3. Current Approaches for Studying Nav1.8 and Nav1.9 Function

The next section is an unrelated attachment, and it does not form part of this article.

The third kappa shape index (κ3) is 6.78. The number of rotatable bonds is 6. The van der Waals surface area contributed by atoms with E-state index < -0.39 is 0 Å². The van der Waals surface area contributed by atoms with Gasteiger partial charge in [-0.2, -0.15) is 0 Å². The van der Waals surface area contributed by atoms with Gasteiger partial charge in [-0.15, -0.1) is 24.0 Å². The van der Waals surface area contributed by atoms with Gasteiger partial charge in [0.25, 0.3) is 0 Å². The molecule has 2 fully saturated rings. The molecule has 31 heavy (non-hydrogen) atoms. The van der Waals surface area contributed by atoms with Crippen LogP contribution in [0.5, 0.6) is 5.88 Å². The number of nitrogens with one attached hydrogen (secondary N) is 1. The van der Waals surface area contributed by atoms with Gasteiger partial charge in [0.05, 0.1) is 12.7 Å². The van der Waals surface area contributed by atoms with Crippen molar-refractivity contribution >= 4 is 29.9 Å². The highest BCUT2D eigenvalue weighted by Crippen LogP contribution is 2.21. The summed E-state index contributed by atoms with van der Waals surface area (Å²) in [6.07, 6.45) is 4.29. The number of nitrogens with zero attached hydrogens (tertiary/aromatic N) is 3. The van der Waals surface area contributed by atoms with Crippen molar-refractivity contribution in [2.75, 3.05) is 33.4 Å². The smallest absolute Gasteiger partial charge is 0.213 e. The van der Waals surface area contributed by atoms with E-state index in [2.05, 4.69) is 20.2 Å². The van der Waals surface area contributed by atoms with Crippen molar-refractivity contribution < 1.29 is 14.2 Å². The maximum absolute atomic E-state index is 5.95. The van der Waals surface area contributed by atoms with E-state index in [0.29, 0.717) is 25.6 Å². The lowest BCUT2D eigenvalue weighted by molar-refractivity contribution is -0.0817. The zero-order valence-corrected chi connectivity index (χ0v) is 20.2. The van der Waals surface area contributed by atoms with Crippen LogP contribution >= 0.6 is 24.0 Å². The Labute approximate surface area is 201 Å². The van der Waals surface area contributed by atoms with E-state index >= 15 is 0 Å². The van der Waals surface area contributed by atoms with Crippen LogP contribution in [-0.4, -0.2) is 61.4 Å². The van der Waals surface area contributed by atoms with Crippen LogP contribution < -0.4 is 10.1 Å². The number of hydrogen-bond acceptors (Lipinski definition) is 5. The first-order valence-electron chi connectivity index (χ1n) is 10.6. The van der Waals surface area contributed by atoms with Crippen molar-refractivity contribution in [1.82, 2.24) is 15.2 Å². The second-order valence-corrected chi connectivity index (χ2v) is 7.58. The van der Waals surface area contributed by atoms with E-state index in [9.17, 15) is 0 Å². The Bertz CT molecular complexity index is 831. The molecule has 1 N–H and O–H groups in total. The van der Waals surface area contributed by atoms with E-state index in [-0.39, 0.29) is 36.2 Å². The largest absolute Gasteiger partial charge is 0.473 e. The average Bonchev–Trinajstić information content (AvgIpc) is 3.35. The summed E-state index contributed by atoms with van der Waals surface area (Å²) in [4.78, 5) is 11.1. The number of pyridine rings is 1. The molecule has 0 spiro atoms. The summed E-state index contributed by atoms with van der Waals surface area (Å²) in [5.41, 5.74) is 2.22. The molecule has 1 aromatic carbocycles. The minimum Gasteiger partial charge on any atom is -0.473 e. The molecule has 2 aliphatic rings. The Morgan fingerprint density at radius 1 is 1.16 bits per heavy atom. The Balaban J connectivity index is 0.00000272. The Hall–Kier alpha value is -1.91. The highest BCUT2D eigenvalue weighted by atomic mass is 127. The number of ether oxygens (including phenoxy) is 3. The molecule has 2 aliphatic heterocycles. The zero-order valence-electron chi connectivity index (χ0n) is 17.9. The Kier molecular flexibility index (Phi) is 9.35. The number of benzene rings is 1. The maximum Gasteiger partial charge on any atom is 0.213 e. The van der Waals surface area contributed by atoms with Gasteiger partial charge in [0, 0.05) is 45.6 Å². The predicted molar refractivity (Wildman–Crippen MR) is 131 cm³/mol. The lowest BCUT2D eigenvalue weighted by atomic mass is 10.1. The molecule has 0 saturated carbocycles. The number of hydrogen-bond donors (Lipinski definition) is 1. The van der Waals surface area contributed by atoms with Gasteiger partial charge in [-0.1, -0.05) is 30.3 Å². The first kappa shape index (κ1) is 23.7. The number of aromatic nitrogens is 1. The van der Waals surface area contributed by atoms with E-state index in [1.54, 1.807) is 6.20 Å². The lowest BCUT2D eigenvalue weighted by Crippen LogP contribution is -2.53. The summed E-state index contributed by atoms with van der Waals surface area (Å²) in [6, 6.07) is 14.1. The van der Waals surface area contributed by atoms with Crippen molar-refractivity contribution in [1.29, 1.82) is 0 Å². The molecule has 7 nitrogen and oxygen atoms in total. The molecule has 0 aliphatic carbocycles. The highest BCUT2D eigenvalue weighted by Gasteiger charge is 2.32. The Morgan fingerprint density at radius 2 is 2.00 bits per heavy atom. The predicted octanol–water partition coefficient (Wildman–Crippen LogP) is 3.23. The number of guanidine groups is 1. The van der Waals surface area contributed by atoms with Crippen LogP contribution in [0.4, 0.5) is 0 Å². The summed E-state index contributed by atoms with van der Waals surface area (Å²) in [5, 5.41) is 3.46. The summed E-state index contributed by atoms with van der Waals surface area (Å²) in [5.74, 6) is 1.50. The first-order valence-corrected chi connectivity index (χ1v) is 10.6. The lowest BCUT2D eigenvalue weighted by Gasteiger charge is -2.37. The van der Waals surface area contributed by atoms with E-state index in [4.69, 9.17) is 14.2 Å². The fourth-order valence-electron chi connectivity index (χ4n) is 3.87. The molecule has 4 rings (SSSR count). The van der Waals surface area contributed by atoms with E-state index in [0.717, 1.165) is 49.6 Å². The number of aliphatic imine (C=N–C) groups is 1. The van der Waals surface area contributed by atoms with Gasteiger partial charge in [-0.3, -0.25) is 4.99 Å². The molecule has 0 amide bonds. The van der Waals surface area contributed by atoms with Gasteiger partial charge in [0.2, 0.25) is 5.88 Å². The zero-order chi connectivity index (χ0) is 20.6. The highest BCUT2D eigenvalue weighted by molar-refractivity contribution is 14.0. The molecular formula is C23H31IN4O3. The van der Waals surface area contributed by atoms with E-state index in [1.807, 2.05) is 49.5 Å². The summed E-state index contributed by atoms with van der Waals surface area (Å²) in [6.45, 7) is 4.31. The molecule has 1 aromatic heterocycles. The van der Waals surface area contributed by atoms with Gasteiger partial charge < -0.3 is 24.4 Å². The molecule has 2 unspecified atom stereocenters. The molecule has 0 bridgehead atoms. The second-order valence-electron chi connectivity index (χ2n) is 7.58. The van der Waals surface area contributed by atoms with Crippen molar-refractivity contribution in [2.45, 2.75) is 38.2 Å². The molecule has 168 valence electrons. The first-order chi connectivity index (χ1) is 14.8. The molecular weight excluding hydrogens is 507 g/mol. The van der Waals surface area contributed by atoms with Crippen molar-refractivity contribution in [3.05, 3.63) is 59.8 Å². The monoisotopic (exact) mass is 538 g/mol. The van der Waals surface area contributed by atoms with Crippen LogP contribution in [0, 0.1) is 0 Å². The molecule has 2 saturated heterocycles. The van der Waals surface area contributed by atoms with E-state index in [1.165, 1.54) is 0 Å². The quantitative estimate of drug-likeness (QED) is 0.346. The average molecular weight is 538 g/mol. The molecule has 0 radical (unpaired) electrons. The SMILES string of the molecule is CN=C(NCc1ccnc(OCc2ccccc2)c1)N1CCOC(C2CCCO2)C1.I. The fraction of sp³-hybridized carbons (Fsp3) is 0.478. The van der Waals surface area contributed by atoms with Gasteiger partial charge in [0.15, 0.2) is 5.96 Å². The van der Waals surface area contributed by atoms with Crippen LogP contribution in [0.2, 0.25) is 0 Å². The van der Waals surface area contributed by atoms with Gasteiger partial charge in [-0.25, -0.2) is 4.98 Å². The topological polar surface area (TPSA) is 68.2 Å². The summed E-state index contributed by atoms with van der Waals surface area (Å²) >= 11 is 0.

One way to investigate the underlying molecular mechanisms that govern Nav channel gating is to remove the channel from its native environment, express it in heterologous systems such as Xenopus oocytes or mammalian cells, and record its ionic current in isolation. With varying degrees of success, this approach has been effectively employed for almost all Nav channel isoforms, yet functional expression of Nav1.9 remains a challenge [15,35,36]. Although successful recordings of Nav1.9 ionic currents in a mammalian cell line have been reported [37], the results have yet to be substantiated. Challenges of a different sort arise when attempting to measure Nav1.9-mediated currents in native tissues [4]. For example, Nav1.9 expression varies greatly between different types of DRG neurons [14,38], with most successful recordings originating from small-diameter (≤30 µm) capsaicin-sensitive neurons [39] (Figure 1a). Furthermore, the presence of ionic currents generated by Nav1.8 (Figure 1a) interferes with the identification of those produced by Nav1.9 as both isoforms are active over a similar membrane voltage range and selective inhibition of Nav1.8 with a pharmacological agent is difficult to accomplish [2,4,25,27]. To sidestep these technical limitations, various groups have come up with inventive solutions. For instance, the majority of Nav1.9 gating data was obtained by recordings from Nav1.8 knockout mice DRG neurons in which only the Nav1.9-mediated persistent current is present (in combination with exposure to tetrodotoxin to inhibit other Nav channel subtypes—see next section). Alternatively, researchers interested in exploring the functional properties of Nav1.9 in wild-type DRG neurons may add fluoride to the intracellular solution, thereby shifting the Nav1.9 gating characteristics to more hyperpolarized voltages [3,4,14,40]. Because Nav1.8 gating is essentially unaltered upon fluoride application, this method results in a narrow voltage window in which Nav1.9-generated sodium currents can be examined (Figure 1a). Although clever, this approach does require holding the membrane at voltages that are physiologically irrelevant. It is also possible to transfect the human (h)Nav1.9 clone into DRG neurons of a Nav1.9 knockout mouse, resulting in the restoration of certain pain sensations in addition to spontaneous firing patterns attributed to Nav1.9 function [5]. While promising, this approach suffers from the large volume of work required to produce, identify, and measure hNav1.9-expressing neurons.